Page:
Posted by: pendrops | December 6, 2006

the breakfast table

toast.jpg

Typically, Jason and I have gone our separate ways by 6am: me to the gym and Jason to the running trails at the park. But after a late night out with friends, we gave ourselves permission to sleep in till 7am. Waking that late moved us outside of our tightly timed routine and, normally, that would throw me off completely. But an extraordinary thing happened this morning; and I welcomed the whimsy.

By 7:10, we found ourselves at the breakfast table, together, hunched over bowls of cereal and pieces of toast, catching whiffs of each other’s morning breath, bed-headed, me with mascara circles under my eyes.

We talked, laughed, asked each other questions about things we don’t usually get around to. Even though we share dinner together at the table almost every night, something was different about this sudden breakfast date: I didn’t plan it.

I meticulously arrange our dinners every night, carefully selecting our meal, plotting out prep time, synchronizing it with Jason’s estimated time of arrival. I pick out the music, set out matching FiestaWare dishes, and even go over the things I want to tell him about my day.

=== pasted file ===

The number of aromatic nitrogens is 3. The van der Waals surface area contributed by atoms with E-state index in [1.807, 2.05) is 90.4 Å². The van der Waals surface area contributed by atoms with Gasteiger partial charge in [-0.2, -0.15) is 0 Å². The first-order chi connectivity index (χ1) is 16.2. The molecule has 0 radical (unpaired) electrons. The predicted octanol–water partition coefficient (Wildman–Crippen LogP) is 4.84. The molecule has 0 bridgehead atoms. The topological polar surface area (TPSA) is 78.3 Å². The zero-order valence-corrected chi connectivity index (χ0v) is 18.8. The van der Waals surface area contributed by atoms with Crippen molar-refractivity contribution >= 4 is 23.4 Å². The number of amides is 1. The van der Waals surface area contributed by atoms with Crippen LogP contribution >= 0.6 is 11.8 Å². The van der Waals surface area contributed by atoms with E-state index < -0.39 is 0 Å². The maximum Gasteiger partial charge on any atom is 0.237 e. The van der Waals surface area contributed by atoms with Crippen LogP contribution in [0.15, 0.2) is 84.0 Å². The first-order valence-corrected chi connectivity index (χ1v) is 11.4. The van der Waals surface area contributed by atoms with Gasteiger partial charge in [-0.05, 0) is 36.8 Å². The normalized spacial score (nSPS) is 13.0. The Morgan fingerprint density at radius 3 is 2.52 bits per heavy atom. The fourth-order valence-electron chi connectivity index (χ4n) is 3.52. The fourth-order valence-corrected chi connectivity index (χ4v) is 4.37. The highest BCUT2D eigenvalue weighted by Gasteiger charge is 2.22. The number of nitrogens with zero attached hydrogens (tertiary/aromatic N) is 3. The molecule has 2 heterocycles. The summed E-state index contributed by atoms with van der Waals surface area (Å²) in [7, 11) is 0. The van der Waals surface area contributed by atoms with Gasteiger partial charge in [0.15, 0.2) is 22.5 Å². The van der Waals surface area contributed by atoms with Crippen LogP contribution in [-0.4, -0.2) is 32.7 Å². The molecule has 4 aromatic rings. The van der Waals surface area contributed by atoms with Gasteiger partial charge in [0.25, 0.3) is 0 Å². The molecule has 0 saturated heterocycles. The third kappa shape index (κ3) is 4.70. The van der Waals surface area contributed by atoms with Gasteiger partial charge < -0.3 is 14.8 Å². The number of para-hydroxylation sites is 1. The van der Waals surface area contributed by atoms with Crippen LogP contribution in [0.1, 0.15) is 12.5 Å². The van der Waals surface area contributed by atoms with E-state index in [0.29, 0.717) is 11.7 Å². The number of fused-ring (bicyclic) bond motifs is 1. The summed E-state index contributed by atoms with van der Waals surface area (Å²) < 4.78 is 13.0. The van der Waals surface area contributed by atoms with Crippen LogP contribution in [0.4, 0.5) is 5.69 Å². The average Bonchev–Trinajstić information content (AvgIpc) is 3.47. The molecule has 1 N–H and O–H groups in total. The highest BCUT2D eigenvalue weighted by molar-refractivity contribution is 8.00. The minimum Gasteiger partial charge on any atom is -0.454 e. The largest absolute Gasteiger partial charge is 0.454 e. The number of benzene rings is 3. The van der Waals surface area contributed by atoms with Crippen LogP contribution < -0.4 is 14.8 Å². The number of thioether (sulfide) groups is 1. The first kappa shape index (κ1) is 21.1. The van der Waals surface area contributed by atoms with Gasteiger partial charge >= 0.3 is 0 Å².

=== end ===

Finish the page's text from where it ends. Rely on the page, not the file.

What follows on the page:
And that, in a nutshell, is my life; planned out, timed to the second, under my control. But this morning, the space between sleep and a busy day opened up to us like a gift. Like a Saturday morning sweetly wrapped in a Wednesday, enchanting because it was a surprise, precious because it wasn’t quite enough time for me to complete any of the items already on my to-do list.

That moment was made for sitting at the breakfast table with my husband to start the day.

Something about that unexpected moment in which we laughed, talked, and listened struck me as Jason headed out the door and I prepared for my day. Without planning it or even anticipating it, we took time to really see each other, even with our hair shooting out every which way, dried goopy-gunk in the corners of our eyes.

The beauty existed in the sleepy spontaneity, the pure un-preciseness. Because I didn’t have a thing to do with making it happen. It was just there, seeing what we would do, hoping that we would enjoy it.

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